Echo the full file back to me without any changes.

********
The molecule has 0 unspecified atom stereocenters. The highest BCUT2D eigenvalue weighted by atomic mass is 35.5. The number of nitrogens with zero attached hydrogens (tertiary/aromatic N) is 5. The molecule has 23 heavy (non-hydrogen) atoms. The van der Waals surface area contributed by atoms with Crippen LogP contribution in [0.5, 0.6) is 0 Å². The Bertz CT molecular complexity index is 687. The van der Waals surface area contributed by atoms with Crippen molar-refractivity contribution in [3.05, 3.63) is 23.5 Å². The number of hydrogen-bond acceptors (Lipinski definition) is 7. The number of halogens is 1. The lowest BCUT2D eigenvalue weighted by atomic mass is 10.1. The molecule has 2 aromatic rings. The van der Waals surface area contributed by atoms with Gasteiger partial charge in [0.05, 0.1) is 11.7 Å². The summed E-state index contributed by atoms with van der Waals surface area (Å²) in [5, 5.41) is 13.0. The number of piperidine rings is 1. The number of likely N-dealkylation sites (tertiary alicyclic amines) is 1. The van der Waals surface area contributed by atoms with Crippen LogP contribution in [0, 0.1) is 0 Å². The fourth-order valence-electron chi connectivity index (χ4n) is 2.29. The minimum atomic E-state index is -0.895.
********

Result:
The molecule has 0 unspecified atom stereocenters. The highest BCUT2D eigenvalue weighted by atomic mass is 35.5. The number of nitrogens with zero attached hydrogens (tertiary/aromatic N) is 5. The molecule has 23 heavy (non-hydrogen) atoms. The van der Waals surface area contributed by atoms with Crippen LogP contribution in [0.5, 0.6) is 0 Å². The Bertz CT molecular complexity index is 687. The van der Waals surface area contributed by atoms with Crippen molar-refractivity contribution in [3.05, 3.63) is 23.5 Å². The number of hydrogen-bond acceptors (Lipinski definition) is 7. The number of halogens is 1. The lowest BCUT2D eigenvalue weighted by atomic mass is 10.1. The molecule has 2 aromatic rings. The van der Waals surface area contributed by atoms with Gasteiger partial charge in [0.05, 0.1) is 11.7 Å². The summed E-state index contributed by atoms with van der Waals surface area (Å²) in [5, 5.41) is 13.0. The number of piperidine rings is 1. The number of likely N-dealkylation sites (tertiary alicyclic amines) is 1. The van der Waals surface area contributed by atoms with Crippen LogP contribution in [0, 0.1) is 0 Å². The fourth-order valence-electron chi connectivity index (χ4n) is 2.29. The minimum atomic E-state index is -0.895.